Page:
Whereas federal building codes include strict security parameters, most state building codes include few, if any, security guidelines. Strict state fire and earthquake fire codes can double, triple, and even quadruple building costs. This has helped prevent student deaths by fire since the late 1950s, however it has not helped extinguish gun violence in our schools. The annual national gun violence figures have been trending towards a quarter-million injured and creeping towards 100 students murdered, both individually and in massacres, every year.
There are multiple societal factors that can be attributed to school violence, but most defy easy solutions. In On Killing, Lt. Col. David Grossman explains that the film, music, and video game industries glorify the killing culture. More disturbingly, violent video games have appropriated the very same techniques of Pavlovian and operant conditioning that the military has used to improve firing rates amongst soldiers in combat from 15% in WWII, to 50% in Korea, to 95% by Vietnam. For the moral 50% of the population who finds killing objectionable but can nevertheless still be trained to do it in self-defense, this isn’t such a problem. However, for the 2% sliver that actually enjoys killing, this has alarming potential consequences for the symbolic target of schools.
Even though the probability of a school shooting massacre is low, it is gradually increasing. Moreover, the combined physical and legal risk has never been higher; therefore, we must prepare thoroughly. There can be no gainsaying that today’s uptick in gun violence statistics clearly rings in a new era of change needed in school security. Today’s successful leadership will be that which can negotiate and manage a changing threat in a way that is active, preventative, creative, flexible, and visionary.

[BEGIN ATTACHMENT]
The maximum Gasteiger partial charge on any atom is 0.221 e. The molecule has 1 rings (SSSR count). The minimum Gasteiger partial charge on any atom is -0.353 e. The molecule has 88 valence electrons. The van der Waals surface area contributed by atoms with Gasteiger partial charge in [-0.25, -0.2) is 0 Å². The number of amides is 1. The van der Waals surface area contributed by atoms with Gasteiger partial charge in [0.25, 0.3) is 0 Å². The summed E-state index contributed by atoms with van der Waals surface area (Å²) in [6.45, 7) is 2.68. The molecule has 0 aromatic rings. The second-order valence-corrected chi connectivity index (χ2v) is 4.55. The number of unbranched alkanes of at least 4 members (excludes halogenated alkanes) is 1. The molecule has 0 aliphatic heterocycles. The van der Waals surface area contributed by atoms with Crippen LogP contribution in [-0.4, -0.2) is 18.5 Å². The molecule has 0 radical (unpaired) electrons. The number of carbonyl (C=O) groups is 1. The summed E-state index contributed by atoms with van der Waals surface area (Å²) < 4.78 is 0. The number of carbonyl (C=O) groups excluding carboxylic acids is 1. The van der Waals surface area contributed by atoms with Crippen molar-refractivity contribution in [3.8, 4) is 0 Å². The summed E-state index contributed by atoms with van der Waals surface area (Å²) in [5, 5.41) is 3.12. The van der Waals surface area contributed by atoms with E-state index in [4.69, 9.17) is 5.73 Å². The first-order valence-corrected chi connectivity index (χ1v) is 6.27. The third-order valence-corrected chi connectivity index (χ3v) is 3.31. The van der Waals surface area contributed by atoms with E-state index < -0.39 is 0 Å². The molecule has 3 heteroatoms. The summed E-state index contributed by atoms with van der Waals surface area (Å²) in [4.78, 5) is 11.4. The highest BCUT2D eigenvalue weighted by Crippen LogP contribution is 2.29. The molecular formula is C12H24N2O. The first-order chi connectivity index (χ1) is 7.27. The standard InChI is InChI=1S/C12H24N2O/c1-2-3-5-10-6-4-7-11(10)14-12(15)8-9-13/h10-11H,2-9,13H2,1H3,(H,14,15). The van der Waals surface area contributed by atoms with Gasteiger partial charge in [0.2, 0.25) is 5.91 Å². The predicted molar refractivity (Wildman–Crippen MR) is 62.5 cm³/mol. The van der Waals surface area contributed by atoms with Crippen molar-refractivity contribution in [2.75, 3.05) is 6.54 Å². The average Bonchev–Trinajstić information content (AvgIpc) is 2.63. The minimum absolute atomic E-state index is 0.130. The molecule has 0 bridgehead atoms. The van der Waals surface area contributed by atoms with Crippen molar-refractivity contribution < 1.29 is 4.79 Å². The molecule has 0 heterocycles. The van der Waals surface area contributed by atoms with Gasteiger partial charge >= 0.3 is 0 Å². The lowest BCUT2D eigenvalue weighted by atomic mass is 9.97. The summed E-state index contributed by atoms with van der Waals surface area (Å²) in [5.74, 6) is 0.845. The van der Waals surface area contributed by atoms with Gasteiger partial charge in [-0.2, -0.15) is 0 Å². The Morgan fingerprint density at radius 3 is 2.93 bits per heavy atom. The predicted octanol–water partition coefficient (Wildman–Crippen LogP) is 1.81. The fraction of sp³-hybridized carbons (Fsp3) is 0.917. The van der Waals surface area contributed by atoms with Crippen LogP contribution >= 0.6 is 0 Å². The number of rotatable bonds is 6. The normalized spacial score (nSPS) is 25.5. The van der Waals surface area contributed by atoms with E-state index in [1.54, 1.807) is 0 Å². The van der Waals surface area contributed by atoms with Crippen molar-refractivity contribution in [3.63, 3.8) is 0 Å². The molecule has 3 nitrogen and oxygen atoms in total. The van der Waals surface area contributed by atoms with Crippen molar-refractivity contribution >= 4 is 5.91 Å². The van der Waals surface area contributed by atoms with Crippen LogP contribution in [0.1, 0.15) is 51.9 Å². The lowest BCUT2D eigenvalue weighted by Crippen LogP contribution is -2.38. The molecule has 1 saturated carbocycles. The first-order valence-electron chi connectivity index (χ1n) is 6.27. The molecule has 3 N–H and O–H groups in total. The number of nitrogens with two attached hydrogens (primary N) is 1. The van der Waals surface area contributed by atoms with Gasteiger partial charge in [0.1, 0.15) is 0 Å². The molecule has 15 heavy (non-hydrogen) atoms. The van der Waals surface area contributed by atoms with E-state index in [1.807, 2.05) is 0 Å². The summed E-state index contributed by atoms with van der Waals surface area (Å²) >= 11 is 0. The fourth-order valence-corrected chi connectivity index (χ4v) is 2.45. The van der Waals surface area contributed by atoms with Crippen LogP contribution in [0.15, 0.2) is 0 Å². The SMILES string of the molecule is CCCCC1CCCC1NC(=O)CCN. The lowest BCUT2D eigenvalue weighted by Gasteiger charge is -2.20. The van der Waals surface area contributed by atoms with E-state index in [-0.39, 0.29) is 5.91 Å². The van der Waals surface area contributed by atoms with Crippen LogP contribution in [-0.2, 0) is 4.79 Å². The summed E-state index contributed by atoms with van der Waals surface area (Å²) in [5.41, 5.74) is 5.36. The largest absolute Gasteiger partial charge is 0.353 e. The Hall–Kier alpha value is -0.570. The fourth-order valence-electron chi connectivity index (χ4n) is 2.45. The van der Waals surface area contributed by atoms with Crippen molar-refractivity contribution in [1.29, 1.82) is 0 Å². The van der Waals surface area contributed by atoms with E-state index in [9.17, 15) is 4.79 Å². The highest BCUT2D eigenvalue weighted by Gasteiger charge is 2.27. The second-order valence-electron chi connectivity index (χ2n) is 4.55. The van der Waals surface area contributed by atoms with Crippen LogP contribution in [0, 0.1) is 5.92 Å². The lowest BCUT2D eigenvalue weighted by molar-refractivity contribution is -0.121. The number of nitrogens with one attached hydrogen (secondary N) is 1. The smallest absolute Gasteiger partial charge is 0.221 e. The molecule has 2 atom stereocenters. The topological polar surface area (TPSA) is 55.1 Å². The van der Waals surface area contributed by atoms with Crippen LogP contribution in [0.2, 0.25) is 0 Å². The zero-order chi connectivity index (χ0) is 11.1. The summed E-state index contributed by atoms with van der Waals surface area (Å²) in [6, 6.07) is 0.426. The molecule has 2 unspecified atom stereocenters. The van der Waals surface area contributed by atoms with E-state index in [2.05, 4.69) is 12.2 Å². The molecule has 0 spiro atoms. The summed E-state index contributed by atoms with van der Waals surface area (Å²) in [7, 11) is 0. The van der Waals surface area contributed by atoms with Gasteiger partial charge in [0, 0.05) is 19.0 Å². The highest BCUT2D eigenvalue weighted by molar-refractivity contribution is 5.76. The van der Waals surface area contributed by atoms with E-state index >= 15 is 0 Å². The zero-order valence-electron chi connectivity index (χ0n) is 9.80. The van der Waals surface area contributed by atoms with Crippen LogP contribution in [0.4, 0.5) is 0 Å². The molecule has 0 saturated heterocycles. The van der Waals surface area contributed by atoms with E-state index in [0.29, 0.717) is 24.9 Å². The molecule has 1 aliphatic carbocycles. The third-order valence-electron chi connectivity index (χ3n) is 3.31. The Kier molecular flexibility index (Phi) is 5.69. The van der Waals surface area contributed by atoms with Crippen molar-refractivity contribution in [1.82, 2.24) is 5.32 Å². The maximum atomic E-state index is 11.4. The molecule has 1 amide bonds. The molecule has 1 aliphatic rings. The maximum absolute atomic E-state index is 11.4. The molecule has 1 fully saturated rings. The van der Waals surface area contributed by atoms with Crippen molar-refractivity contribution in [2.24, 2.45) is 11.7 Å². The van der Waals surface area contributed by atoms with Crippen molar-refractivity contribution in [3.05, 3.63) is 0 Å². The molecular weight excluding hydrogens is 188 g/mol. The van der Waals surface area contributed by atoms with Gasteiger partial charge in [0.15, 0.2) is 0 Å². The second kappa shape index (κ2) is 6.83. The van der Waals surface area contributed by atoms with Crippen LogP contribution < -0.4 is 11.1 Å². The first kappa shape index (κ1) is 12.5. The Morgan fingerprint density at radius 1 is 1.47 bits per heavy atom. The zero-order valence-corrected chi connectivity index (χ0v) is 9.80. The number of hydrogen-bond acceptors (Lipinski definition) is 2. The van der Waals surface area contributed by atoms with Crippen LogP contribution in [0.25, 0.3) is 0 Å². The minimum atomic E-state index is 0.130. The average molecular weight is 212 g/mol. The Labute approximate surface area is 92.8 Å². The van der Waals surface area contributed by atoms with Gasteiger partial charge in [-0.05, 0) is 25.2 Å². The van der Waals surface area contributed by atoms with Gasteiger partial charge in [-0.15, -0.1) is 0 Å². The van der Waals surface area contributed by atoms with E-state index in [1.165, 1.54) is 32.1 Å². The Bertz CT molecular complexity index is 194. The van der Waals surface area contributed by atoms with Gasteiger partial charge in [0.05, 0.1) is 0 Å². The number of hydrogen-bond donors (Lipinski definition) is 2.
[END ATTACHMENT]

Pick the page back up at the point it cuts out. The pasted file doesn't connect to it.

Educators may be on the disadvantageous side of Sun Tzu due to obvious physical vulnerabilities, but the less-apparent vulnerabilities are perhaps the most hazardous. The asymmetric warfare model helps remind that American education leaders can’t get twisted into knots by the threat of a lone rogue sociopath. We cannot allow the single homicidal-suicidal assailant to exploit our vast culture and our widespread vulnerabilities. We must instead know ourselves and know our enemy.
Study our school vulnerabilities meticulously and honestly; decide what we are willing to change and what we are not. We can’t allow our decision-making processes to become encumbered by the many controversial issues or paralyzed by uncertainty and risk. We can’t allow the rogue sociopath to turn American virtues and values upside down.
Gun vs. Mind
When planning to improve school security, educators need to separate gun fact from gun fiction. When it comes to guns, there is no shortage of the latter. Gun cultural mythology generally exaggerates the capabilities of weapons, and more critically, it exaggerates the capabilities of the people who wield them, and entertainment industries continue to glorify killing. The gun violence archetypes abound, and although sometimes exciting and entertaining, most aren’t factually based.
Fallacy 1. Gun equals superhuman accuracy. The documented low accuracy of professional law enforcement marksmanship during extremely high-stress situations reveals many problems at once. It is very hard to hit a moving target. It is much harder under duress.